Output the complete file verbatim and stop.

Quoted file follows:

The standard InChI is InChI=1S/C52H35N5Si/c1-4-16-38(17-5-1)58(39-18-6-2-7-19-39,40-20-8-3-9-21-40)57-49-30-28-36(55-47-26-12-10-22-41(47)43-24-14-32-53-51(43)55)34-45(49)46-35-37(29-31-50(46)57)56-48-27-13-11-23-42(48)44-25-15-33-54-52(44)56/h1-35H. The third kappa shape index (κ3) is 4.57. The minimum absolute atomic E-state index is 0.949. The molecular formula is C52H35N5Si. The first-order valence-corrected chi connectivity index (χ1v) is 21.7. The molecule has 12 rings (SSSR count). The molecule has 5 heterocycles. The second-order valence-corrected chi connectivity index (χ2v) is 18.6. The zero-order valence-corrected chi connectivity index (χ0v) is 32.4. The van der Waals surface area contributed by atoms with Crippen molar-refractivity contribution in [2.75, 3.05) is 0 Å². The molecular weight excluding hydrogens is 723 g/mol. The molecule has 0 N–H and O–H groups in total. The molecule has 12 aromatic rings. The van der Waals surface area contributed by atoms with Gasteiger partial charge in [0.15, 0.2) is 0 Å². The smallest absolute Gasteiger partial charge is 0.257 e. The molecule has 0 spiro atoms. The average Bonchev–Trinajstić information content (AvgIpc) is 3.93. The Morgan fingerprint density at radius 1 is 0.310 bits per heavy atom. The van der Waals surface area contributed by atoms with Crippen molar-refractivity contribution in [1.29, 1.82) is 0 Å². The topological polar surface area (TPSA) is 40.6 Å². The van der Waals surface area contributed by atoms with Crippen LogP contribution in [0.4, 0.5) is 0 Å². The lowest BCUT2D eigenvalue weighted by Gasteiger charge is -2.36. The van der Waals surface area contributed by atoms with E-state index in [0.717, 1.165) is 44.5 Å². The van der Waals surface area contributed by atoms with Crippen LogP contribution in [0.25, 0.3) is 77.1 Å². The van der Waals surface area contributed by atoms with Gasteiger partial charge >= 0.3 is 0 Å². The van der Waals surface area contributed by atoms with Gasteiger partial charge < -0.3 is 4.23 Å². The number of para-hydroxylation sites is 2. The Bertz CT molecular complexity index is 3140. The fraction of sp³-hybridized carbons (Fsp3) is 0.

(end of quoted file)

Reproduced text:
The standard InChI is InChI=1S/C52H35N5Si/c1-4-16-38(17-5-1)58(39-18-6-2-7-19-39,40-20-8-3-9-21-40)57-49-30-28-36(55-47-26-12-10-22-41(47)43-24-14-32-53-51(43)55)34-45(49)46-35-37(29-31-50(46)57)56-48-27-13-11-23-42(48)44-25-15-33-54-52(44)56/h1-35H. The third kappa shape index (κ3) is 4.57. The minimum absolute atomic E-state index is 0.949. The molecular formula is C52H35N5Si. The first-order valence-corrected chi connectivity index (χ1v) is 21.7. The molecule has 12 rings (SSSR count). The molecule has 5 heterocycles. The second-order valence-corrected chi connectivity index (χ2v) is 18.6. The zero-order valence-corrected chi connectivity index (χ0v) is 32.4. The van der Waals surface area contributed by atoms with Crippen molar-refractivity contribution in [2.75, 3.05) is 0 Å². The molecular weight excluding hydrogens is 723 g/mol. The molecule has 0 N–H and O–H groups in total. The molecule has 12 aromatic rings. The van der Waals surface area contributed by atoms with Gasteiger partial charge in [0.15, 0.2) is 0 Å². The smallest absolute Gasteiger partial charge is 0.257 e. The molecule has 0 spiro atoms. The average Bonchev–Trinajstić information content (AvgIpc) is 3.93. The Morgan fingerprint density at radius 1 is 0.310 bits per heavy atom. The van der Waals surface area contributed by atoms with Crippen molar-refractivity contribution in [1.29, 1.82) is 0 Å². The topological polar surface area (TPSA) is 40.6 Å². The van der Waals surface area contributed by atoms with Crippen LogP contribution in [0.4, 0.5) is 0 Å². The lowest BCUT2D eigenvalue weighted by Gasteiger charge is -2.36. The van der Waals surface area contributed by atoms with E-state index in [0.717, 1.165) is 44.5 Å². The van der Waals surface area contributed by atoms with Crippen LogP contribution in [0.25, 0.3) is 77.1 Å². The van der Waals surface area contributed by atoms with Gasteiger partial charge >= 0.3 is 0 Å². The van der Waals surface area contributed by atoms with Gasteiger partial charge < -0.3 is 4.23 Å². The number of para-hydroxylation sites is 2. The Bertz CT molecular complexity index is 3140. The fraction of sp³-hybridized carbons (Fsp3) is 0.